As is typical of many papal documents in recent memory, the Holy Father concludes with some reflections on the Blessed Virgin Mary and a prayer seeking her maternal intercession for the “new evangelization” (EG 284-88).

The Pope describes Mary as being singularly present in the midst of God’s people. As at Pentecost, her prayer for the coming of the Holy Spirit gives birth to “the Church which evangelizes” (EG 284). We look to her to understand the spirit of the new evangelization, for which we fervently desire a new outpouring of the Holy Spirit.

The Holy Father continually stresses the close connection between Mary, the Church, and each individual believer. At the foot of the Cross, at the moment of the new creation, Jesus entrusted the Blessed Virgin Mary to John—and to us! The Church would never have to journey in this world without a mother (EG 285).

I found some of the titles for Mary at the conclusion of EG to be quite interesting and revealing. She is called the “Mother of the Living Gospel” and “Star of the New Evangelization.” She is the model of both contemplation (cf. Luke 2:19, 51) and pastoral concern for others (cf. John 2:5). She teaches us about a different sort of strength, one rooted in love, humility, and tenderness. The Pope calls upon the Church to embrace this Marian “style” of evangelization (EG 288), so that the joy of the Gospel may truly reach to the end of the earth, especially to God’s little ones.

Spirit-Filled Evangelizers

24 Mar

Pope Francis 4In the final chapter of his apostolic exhortation on the joy of the Gospel (Evangelii Gaudium, or “EG”), Pope Francis exhorts us to be bold, Spirit-filled evangelizers. He calls all of us to proclaim the Gospel “not only with words, but above all by a life transfigured by God’s presence” (EG 259). To that end, he shares with us his thoughts on the proper spirit of the new evangelization (EG 260), yet recognizing that his words of encouragement can only go so far. We must allow our hearts to be set on fire by the Holy Spirit! (EG 261).

The Holy Father offers some reasons for a renewed missionary impulse in our time. He is looking for a new generation of evangelizers who are truly willing to “pray and work” (EG 262). He especially encourages Eucharistic adoration, but then he expects the faithful to leave the adoration chapel ready to be a blessing to others in their need.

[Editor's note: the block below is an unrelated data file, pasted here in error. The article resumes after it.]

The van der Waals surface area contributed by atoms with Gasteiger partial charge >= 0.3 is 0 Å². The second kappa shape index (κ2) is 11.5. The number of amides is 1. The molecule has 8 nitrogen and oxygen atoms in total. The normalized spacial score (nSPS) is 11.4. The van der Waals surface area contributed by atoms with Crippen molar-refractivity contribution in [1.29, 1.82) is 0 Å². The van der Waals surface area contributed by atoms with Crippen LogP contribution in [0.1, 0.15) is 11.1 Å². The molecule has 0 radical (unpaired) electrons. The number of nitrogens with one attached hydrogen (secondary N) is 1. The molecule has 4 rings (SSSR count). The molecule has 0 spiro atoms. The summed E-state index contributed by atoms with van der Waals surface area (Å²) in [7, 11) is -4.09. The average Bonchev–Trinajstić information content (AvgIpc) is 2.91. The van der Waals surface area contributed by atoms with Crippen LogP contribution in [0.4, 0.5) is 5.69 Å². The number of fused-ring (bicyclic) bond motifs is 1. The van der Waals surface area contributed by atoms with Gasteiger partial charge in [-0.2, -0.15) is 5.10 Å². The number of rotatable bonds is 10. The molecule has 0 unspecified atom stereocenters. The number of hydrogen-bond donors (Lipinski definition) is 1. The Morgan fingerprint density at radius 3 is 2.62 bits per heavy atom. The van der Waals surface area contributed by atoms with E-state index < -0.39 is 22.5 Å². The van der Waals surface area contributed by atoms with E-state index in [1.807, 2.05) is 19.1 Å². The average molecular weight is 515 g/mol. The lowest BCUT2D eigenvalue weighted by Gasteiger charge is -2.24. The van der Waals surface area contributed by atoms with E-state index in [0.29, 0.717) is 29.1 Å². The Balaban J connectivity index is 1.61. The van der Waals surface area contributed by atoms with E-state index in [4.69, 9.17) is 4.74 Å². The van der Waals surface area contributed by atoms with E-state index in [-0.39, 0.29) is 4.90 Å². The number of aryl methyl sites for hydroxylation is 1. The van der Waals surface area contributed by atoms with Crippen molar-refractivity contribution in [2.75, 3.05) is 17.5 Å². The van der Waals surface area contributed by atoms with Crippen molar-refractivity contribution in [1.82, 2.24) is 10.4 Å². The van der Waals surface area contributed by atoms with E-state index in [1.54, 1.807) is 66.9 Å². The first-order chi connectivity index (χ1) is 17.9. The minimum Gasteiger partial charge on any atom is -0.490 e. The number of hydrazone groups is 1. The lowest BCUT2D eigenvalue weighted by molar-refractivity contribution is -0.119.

Every period of history poses its own unique challenges to those who would be missionaries. Yet there is much that we can and must learn from the saints of previous generations, “who were filled with joy, unflagging courage, and zeal in proclaiming the Gospel” (EG 263).

The Pope emphasizes that the primary reason for evangelization is the love of Jesus—a love that urges us to love Him more deeply in return and to share that love with others (EG 264). We need to implore His grace daily, begging that our love may not grow cold or lukewarm. We must spend time with Jesus. In that regard, the Holy Father especially encourages us to slowly contemplate the pages of the Gospel, reading it from the heart.

Our enthusiasm for evangelization is based on the conviction that the Gospel responds to a universal hunger for God (EG 265). We must sustain this conviction by constantly renewing and savoring our own friendship with Jesus. The Pope pointedly notes that a true missionary never ceases to be a disciple. Further, he warns that “a person who is not convinced, enthusiastic, certain, and in love will convince nobody” (EG 266). A missionary must be willing to set aside all other motivations and agendas and “evangelize for the greater glory of the Father who loves us” and who sent His only Son to redeem us (EG 267).

God saves us as a people, and His love extends to all. Evangelization must entail entering others’ lives. We simply can’t be evangelists if we don’t have a passion for God’s people (EG 268). Rather than keep ourselves at arm’s length, Our Lord wants us “to touch human misery, to touch the suffering flesh of others” (EG 270).

The Holy Father stresses that we must truly become men and women “of the people” (EG 271) and not their critic or enemy. He quotes several Scripture passages that exhort us to live humbly and peaceably with others, always seeking to “overcome evil with good” (Romans 12:21). Living this way is not an “extra” or part of our “job,” but rather part of our deepest identity 24/7 (EG 273). Every person has inestimable dignity and value, and therefore every person is eminently worthy of our giving (EG 274).

We must avoid getting caught up in the pursuit of selfish comforts or pleasures, which the Pope says can easily occur when we do not have a deep spiritual life (EG 275). When that happens, we lose hope and are fooled into believing that things are not going to change—even though Jesus Christ has definitively triumphed over sin and death!